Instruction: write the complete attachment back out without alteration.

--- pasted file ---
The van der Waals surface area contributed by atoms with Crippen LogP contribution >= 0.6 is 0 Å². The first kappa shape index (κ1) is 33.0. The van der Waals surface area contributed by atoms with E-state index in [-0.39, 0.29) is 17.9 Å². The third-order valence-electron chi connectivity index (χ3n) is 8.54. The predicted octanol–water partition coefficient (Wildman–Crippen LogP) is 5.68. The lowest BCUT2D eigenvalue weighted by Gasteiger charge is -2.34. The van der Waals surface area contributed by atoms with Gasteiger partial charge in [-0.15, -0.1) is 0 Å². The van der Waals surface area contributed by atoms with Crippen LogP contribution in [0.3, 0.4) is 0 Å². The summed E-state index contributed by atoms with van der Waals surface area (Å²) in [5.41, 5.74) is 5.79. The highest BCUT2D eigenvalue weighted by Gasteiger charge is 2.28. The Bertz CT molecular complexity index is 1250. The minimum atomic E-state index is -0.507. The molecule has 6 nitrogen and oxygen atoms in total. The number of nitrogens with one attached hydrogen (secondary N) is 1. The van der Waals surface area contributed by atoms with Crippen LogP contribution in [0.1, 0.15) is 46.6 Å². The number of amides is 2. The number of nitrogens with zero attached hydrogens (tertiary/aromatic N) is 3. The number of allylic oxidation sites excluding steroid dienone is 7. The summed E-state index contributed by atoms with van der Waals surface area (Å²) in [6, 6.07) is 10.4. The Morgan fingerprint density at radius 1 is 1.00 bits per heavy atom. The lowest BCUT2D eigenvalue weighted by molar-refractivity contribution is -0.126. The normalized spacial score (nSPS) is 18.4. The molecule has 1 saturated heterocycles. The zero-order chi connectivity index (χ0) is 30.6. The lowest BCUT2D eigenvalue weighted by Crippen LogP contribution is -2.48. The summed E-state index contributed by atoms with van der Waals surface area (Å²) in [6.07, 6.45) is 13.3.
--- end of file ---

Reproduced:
The van der Waals surface area contributed by atoms with Crippen LogP contribution >= 0.6 is 0 Å². The first kappa shape index (κ1) is 33.0. The van der Waals surface area contributed by atoms with E-state index in [-0.39, 0.29) is 17.9 Å². The third-order valence-electron chi connectivity index (χ3n) is 8.54. The predicted octanol–water partition coefficient (Wildman–Crippen LogP) is 5.68. The lowest BCUT2D eigenvalue weighted by Gasteiger charge is -2.34. The van der Waals surface area contributed by atoms with Gasteiger partial charge in [-0.15, -0.1) is 0 Å². The van der Waals surface area contributed by atoms with Crippen LogP contribution in [0.3, 0.4) is 0 Å². The summed E-state index contributed by atoms with van der Waals surface area (Å²) in [5.41, 5.74) is 5.79. The highest BCUT2D eigenvalue weighted by Gasteiger charge is 2.28. The Bertz CT molecular complexity index is 1250. The minimum atomic E-state index is -0.507. The molecule has 6 nitrogen and oxygen atoms in total. The number of nitrogens with one attached hydrogen (secondary N) is 1. The van der Waals surface area contributed by atoms with Crippen LogP contribution in [0.1, 0.15) is 46.6 Å². The number of amides is 2. The number of nitrogens with zero attached hydrogens (tertiary/aromatic N) is 3. The number of allylic oxidation sites excluding steroid dienone is 7. The summed E-state index contributed by atoms with van der Waals surface area (Å²) in [6, 6.07) is 10.4. The Morgan fingerprint density at radius 1 is 1.00 bits per heavy atom. The lowest BCUT2D eigenvalue weighted by molar-refractivity contribution is -0.126. The normalized spacial score (nSPS) is 18.4. The molecule has 1 saturated heterocycles. The zero-order chi connectivity index (χ0) is 30.6. The lowest BCUT2D eigenvalue weighted by Crippen LogP contribution is -2.48. The summed E-state index contributed by atoms with van der Waals surface area (Å²) in [6.07, 6.45) is 13.3.